Intellectual Property: Trademarks
Trade marks are legal names for brands which guarantee the origin of a product or service. They can be applied to anything that can be represented graphically: Generally this includes: Logos, colours, words, pictures and sounds, or any combination of these.
There are two types of trade marks – registered and unregistered.
You can use a trademark without being registered, however you may not be able to stop a competitor from using the same or similar mark for their goods or services. Unregistered trademarks can be identified with the “TM” suffix.
Registered trademarks protect by preventing others from using the brand name without permission. This protection is limited to the country where the trade mark is registered. These trademarks use the ® symbol.
Why use Bridle IP?
Bridle IP has worked with individuals and multi-national clients from a diverse array of industries. We can help with all aspects of obtaining a patent, including: drafting original patent applications, writing invention specification, proving merits to the UK Intellectual Property Office. Our patent agents also have significant expertise in post grant issues, such as European opposition and appeal proceedings.
How does the trademark process work?
The process typically takes 4-5 months. There is no guarantee that the trade-mark will be accepted, however you may increase your chances with an experienced trade mark attorney.
The first step is to perform a trade mark availability search
– This is not legally required but recommended.
Trade mark applications are filed with the UK Intellectual Property Office
or EU Intellectual Property Office.
The UKIPO will perform an examination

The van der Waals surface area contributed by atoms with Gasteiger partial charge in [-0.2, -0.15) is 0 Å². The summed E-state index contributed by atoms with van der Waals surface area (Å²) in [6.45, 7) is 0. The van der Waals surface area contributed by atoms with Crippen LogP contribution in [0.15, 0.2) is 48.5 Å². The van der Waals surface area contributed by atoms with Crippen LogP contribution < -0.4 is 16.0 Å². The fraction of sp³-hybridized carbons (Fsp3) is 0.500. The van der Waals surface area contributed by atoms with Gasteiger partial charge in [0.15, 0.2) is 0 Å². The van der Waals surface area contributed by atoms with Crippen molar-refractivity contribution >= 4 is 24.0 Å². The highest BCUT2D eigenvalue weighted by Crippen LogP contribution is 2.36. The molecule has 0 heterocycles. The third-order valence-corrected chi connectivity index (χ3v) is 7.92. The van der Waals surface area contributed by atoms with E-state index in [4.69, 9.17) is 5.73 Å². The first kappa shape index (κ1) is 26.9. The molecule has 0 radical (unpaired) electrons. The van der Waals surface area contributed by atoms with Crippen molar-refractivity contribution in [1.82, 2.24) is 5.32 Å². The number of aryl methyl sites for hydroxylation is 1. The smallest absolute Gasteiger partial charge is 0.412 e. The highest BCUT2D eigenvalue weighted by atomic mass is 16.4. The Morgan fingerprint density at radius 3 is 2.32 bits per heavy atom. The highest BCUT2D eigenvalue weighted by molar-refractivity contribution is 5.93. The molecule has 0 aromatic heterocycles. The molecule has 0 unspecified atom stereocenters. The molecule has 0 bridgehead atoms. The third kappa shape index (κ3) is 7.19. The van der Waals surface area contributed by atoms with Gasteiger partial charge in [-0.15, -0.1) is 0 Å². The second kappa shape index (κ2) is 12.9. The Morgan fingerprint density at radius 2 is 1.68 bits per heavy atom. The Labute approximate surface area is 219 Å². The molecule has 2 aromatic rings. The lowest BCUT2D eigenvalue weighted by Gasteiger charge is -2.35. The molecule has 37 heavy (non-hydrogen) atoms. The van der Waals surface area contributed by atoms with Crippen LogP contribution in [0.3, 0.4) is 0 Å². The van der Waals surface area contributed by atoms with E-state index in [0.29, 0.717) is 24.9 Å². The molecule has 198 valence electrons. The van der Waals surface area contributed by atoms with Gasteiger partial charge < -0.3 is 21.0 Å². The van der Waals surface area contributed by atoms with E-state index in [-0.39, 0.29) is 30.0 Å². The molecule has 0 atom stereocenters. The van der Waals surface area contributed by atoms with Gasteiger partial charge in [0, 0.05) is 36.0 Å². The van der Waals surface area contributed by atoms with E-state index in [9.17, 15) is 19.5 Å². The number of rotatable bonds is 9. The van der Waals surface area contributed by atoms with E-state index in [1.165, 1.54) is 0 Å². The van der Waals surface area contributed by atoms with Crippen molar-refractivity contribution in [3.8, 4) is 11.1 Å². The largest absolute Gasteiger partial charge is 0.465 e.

to determine if the application complies with their formal requirements. The applicant is then given opportunity to respond to any objections. This process can take anywhere up to 2 months.
Once the trade mark has passed the examination phase
it is published in the weekly Trade Mark Journal (UK trademark registration), or the Community Trade Mark Bulletin (European trademark). During this period known as the “opposition phase” existing-rights owners and third parties can challenge the trade mark. This process generally lasts 2 months but can be extended to 3 months during an opposition.
After the opposition phase the trade mark is automatically registered.
Once granted, UK and EU trade marks last for 10 years and can be renewed indefinitely to maintain the same protection.
Some grounds for refusal:
Our intellectual property agents are highly experienced in navigating the process of gaining UK , EU and international trademarks. Our goal is to ensure you have the best chance of receiving your trademark registration. We achieve this through thorough research, analysis and tactical presentation.
Not sure if your brand can be trademarked? Contact us for more information.